The world is full of ex-system administrators who honestly believed that simply having a patched, up-to-date system was an adequate security model. Hardening servers to be resilient when exposed to the open Internet is a discipline that is  time-consuming and complex. We create DMZs at our security perimeter precisely so we can concentrate our time and resources on making sure our front-line systems are able to withstand continuous and evolving attacks. Maintaining a low risk profile for these machines demands significant concentrated effort and continual ongoing monitoring.

The point so many customers miss is that cloud is the new DMZ. Every publicly accessible server must address security with the same rigor and diligence of a DMZ-based system. But ironically, the basic allure of the cloud—that it removes barriers to deployment and scales rapidly on demand—actually conspires to work against the detail-oriented process that good security demands. It is this dichotomy that is the opportunity for system crackers. Uneven security is the irresistible low-hanging fruit for the cloud hacker.

CloudProtect is a new product from Layer 7 Technologies that helps reconcile the twin conflicts of openness and security in the cloud.  CloudProtect is a secure, cloud-based virtual appliance based on RedHat Enterprise Linux (RHEL). Customers use this image as a secure baseline to deploy their own applications. CloudProtect features the hardened OS image that Layer 7 uses in its appliances. It boots in a safe and resilient mode from first use. This RHEL distribution includes a fully functioning SecureSpan Gateway – that governs all calls to an application’s APIs hosted on the secured OS. CloudProtect offers a secure console for visual policy authoring and management, allowing application developers, security administrators, and operators to completely customize the API security model based to their requirements. For example, need to add certificate-based authentication to your APIs? Simply drag and drop a single assertion into the policy and you are done. CloudProtect also offers the rich auditing features of the SecureSpan engine, which can be the input to a billing process or be leveraged in a forensic investigation.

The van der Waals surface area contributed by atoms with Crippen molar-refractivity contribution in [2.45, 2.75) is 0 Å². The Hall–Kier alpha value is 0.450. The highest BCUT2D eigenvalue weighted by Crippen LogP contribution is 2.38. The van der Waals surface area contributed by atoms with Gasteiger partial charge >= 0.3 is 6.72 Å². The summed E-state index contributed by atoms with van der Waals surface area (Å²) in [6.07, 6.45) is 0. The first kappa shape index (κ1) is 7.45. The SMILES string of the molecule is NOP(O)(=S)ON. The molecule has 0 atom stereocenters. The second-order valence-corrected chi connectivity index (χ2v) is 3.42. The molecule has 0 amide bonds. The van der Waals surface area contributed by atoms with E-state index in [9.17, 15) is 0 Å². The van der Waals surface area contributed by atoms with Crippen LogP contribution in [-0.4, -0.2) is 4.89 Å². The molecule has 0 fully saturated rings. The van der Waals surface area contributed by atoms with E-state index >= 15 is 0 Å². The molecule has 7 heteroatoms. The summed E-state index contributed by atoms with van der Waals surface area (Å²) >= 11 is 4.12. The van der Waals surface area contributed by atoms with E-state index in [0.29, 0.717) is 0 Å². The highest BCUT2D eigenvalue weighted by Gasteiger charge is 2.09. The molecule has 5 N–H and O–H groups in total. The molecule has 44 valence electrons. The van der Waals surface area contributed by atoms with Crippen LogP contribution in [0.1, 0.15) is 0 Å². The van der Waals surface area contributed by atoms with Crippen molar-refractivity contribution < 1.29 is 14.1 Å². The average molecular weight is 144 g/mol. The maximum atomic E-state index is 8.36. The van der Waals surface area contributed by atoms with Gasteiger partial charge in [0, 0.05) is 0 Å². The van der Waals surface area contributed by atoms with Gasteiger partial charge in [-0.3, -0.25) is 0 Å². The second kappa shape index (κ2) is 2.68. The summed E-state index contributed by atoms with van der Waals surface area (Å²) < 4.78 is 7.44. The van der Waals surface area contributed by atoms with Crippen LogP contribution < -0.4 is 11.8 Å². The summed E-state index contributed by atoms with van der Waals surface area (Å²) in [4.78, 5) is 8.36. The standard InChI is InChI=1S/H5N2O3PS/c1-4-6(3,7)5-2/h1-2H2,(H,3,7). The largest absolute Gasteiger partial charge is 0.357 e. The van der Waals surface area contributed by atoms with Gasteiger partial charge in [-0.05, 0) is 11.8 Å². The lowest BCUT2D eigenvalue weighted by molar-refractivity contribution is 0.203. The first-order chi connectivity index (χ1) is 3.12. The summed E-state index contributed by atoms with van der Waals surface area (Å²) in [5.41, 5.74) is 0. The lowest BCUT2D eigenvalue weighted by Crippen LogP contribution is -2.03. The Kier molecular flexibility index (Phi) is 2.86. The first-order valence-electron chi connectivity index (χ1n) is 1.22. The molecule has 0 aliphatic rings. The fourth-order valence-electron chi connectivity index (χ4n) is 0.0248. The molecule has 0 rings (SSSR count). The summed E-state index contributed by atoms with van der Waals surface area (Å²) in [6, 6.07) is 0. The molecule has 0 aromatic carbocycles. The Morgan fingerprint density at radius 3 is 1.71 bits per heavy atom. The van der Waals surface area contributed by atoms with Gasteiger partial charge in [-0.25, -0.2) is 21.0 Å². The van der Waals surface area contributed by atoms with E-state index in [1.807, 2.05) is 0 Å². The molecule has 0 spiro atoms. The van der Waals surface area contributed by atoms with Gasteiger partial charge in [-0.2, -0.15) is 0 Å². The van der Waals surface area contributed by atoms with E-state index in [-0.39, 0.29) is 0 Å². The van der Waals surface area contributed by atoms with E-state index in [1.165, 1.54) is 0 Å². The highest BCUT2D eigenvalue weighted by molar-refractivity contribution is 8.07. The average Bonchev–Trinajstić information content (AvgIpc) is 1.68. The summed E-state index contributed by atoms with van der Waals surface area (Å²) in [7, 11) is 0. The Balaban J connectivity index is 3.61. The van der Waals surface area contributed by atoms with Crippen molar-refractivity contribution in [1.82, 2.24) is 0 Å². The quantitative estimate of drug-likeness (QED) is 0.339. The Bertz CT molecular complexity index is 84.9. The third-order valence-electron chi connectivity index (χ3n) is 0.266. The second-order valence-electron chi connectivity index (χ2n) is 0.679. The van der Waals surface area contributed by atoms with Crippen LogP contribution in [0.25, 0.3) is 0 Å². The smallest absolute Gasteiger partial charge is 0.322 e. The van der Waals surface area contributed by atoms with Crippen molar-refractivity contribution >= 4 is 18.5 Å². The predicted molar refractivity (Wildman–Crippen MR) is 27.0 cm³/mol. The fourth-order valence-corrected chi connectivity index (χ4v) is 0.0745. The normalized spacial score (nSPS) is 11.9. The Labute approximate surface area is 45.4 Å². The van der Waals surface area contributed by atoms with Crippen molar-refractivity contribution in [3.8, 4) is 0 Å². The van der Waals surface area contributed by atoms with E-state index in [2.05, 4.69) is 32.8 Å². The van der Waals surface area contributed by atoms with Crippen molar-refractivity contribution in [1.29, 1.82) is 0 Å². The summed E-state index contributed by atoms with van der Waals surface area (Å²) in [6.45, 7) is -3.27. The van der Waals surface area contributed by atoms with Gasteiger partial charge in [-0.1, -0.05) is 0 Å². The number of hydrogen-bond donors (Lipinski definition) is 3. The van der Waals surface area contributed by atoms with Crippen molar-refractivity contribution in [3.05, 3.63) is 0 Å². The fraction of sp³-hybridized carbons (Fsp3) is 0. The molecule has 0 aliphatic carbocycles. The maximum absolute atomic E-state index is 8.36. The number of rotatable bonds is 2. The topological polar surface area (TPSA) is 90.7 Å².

More information about the full range of Layer 7 cloud solutions, including Single Sign-On (SSO) using SAML for SaaS applications such as Salesforce.com and Google Apps, can be found here on the Layer 7 cloud solutions page.

What, Me Worry?

According to Yahoo news Infrastructure Services Users Worry Less About Security. This article references a Yankee Group study that found although security remains a top barrier slowing the adoption of cloud services in the enterprise, most companies that have adopted Infrastructure-as-a-Service (IaaS) worry less about security once they begin using the technology.

Once they’ve made the leap into the cloud, the article suggests, users conclude that the security issues aren’t as significant as they had been led to believe. I find myself in partial agreement with this; the industry has created a level of hysteria around cloud security that isn’t necessarily productive. Taking pot shots at the security model in the cloud is pretty easy, and so many do—regardless of whether their aim is true (and for many, their aim is not).

Nevertheless, my interpretation of these results is that they are uncovering less a phenomenon of confidence genuinely earned and more a case of misplaced trust. The article makes an interesting observation about the source of this trust:

Twenty-nine percent of the companies in the survey viewed system integrators as their most trusted suppliers of cloud computing. But among early adopters of IaaS, 33 percent said they turn to telecom companies first.